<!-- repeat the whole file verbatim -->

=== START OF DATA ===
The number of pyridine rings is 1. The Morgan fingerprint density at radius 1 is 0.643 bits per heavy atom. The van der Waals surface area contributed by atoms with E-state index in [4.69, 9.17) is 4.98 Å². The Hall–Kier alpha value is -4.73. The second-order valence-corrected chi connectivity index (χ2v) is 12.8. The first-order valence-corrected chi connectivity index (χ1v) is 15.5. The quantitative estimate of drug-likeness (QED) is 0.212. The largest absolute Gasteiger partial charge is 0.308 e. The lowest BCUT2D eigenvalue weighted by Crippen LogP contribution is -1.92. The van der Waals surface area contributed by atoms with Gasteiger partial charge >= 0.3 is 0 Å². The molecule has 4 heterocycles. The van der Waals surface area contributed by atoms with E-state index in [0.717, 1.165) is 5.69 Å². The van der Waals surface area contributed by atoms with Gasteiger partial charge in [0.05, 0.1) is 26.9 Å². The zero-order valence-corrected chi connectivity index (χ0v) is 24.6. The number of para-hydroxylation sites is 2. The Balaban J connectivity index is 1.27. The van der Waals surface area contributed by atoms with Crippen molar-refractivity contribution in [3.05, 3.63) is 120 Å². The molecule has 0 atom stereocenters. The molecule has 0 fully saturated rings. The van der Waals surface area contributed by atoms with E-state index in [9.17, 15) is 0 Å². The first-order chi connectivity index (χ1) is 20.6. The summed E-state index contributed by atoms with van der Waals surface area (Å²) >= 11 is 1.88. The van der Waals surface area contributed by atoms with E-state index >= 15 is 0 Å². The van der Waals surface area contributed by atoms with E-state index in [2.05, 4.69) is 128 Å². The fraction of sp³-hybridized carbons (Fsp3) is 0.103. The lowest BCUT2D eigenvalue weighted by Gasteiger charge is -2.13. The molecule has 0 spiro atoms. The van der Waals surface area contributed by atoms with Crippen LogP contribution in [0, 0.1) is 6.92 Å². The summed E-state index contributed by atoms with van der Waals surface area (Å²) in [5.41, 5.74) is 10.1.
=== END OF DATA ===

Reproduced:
The number of pyridine rings is 1. The Morgan fingerprint density at radius 1 is 0.643 bits per heavy atom. The van der Waals surface area contributed by atoms with E-state index in [4.69, 9.17) is 4.98 Å². The Hall–Kier alpha value is -4.73. The second-order valence-corrected chi connectivity index (χ2v) is 12.8. The first-order valence-corrected chi connectivity index (χ1v) is 15.5. The quantitative estimate of drug-likeness (QED) is 0.212. The largest absolute Gasteiger partial charge is 0.308 e. The lowest BCUT2D eigenvalue weighted by Crippen LogP contribution is -1.92. The van der Waals surface area contributed by atoms with Gasteiger partial charge >= 0.3 is 0 Å². The molecule has 4 heterocycles. The van der Waals surface area contributed by atoms with E-state index in [0.717, 1.165) is 5.69 Å². The van der Waals surface area contributed by atoms with Gasteiger partial charge in [0.05, 0.1) is 26.9 Å². The zero-order valence-corrected chi connectivity index (χ0v) is 24.6. The number of para-hydroxylation sites is 2. The Balaban J connectivity index is 1.27. The van der Waals surface area contributed by atoms with Crippen molar-refractivity contribution in [3.05, 3.63) is 120 Å². The molecule has 0 atom stereocenters. The molecule has 0 fully saturated rings. The van der Waals surface area contributed by atoms with E-state index in [9.17, 15) is 0 Å². The first-order chi connectivity index (χ1) is 20.6. The summed E-state index contributed by atoms with van der Waals surface area (Å²) >= 11 is 1.88. The van der Waals surface area contributed by atoms with E-state index >= 15 is 0 Å². The van der Waals surface area contributed by atoms with E-state index in [2.05, 4.69) is 128 Å². The fraction of sp³-hybridized carbons (Fsp3) is 0.103. The lowest BCUT2D eigenvalue weighted by Gasteiger charge is -2.13. The molecule has 0 spiro atoms. The van der Waals surface area contributed by atoms with Crippen LogP contribution in [0, 0.1) is 6.92 Å². The summed E-state index contributed by atoms with van der Waals surface area (Å²) in [5.41, 5.74) is 10.1.